Sometimes, this might mean adding water to the tanks to get them to dump properly, like at the end of a trip. It’s OK to run your sinks and toilets awhile to get the tanks topped off before you dump. (Just please don’t do that at the dump station if there are people lined up behind you! Dump station etiquette is to get in and out as quickly as possible.) Like I said way back in the first tip, water is always, always your friend when it comes to black tank maintenance.

TIP 9: First the black then the grey.

Nobody ever told me this rule, but I figured it out intuitively my first time at the dump. Your grey water isn’t “clean”. But it’s probably cleaner than your black water. So by dumping the black water first, you can then “rinse” your sewer hose with the relatively “cleaner” grey water.

TIP 10: Don’t waste your ice.

One of the most popular videos I ever made was debunking the myth that adding ice to your black tank will “scrub” it out. I filled a clear black tank with simulated human waste (I got the recipe from NASA!) and a bag of ice and drove around like a madman with a GoPro in the tank filming it. Stef was motion sick and annoyed with me the rest of the day, but the results were worth it—if you haven’t seen it, it’s a fun (and educational) video, check it out!

At the end of the day, I concluded that the ice didn’t do anything more than plain water would have. In other words, you could have gotten the same results by filling the tank with water (your friend) instead of ice. If you think about it, it makes sense. Have you ever driven with an ice-filled Big Gulp drink? The ice isn’t knocking around all willy nilly in the cup as you drive along. It gently glides in unison side to side, without creating any real friction against the side of the cup. You can see that same thing in my simulated blank tank experiment.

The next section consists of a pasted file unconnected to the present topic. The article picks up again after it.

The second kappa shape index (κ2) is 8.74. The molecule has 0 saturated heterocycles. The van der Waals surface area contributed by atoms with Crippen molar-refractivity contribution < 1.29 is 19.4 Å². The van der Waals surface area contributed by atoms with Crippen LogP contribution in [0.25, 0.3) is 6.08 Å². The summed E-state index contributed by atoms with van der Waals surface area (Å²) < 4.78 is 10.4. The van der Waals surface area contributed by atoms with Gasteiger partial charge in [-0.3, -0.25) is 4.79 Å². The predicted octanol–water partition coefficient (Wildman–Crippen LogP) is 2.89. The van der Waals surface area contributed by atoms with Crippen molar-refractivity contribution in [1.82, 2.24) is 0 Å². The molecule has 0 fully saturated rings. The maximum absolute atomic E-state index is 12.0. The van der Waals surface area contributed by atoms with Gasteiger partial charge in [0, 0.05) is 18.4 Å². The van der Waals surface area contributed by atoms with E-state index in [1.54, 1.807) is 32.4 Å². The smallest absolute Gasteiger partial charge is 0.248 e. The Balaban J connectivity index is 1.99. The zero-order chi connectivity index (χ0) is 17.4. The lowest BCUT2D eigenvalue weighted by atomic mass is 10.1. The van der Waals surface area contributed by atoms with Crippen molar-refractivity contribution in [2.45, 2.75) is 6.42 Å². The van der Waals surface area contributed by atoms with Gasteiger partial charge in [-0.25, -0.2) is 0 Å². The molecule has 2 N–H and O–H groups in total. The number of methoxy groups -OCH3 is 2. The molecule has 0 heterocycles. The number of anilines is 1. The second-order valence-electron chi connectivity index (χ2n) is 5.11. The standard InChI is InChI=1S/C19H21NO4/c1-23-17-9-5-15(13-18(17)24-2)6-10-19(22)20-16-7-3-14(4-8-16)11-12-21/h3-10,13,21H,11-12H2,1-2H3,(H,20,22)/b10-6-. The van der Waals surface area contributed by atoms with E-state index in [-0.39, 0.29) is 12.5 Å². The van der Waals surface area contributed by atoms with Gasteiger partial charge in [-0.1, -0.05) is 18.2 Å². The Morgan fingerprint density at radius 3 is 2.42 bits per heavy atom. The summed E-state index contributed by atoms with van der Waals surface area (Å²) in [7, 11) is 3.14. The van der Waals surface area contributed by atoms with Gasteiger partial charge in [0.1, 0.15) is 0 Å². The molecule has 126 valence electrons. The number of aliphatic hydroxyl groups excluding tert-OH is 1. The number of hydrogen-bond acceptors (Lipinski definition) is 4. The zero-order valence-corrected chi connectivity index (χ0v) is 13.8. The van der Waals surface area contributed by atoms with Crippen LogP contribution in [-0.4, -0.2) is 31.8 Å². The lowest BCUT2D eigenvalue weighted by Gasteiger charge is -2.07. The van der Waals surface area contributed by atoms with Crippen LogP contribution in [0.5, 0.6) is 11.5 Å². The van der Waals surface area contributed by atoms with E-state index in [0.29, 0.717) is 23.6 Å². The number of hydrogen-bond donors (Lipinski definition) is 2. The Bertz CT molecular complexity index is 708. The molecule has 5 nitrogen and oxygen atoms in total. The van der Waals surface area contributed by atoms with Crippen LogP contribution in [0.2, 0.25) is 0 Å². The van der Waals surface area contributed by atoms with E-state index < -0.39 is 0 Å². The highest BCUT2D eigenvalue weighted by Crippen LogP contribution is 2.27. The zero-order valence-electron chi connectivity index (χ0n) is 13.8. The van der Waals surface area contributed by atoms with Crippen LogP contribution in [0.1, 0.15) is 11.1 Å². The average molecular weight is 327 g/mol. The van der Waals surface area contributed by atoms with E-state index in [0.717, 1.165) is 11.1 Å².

To be clear though, the ice doesn’t *hurt* anything. So if you’re just going to dump the ice out when you get home, by all means, toss it down the toilet. But I wouldn’t buy extra ice just to put it in your black tank.

And that’s it!

There are a lot more tips and tricks we could get into, but these should get you going, keep your RV’s waste water systems trouble free, and hopefully relieve some anxiety. And if you’re headed to the dump station for the first time, and you’re convinced everyone else is watching and judging you… we’re not. (Well, as long as you don’t take too long…)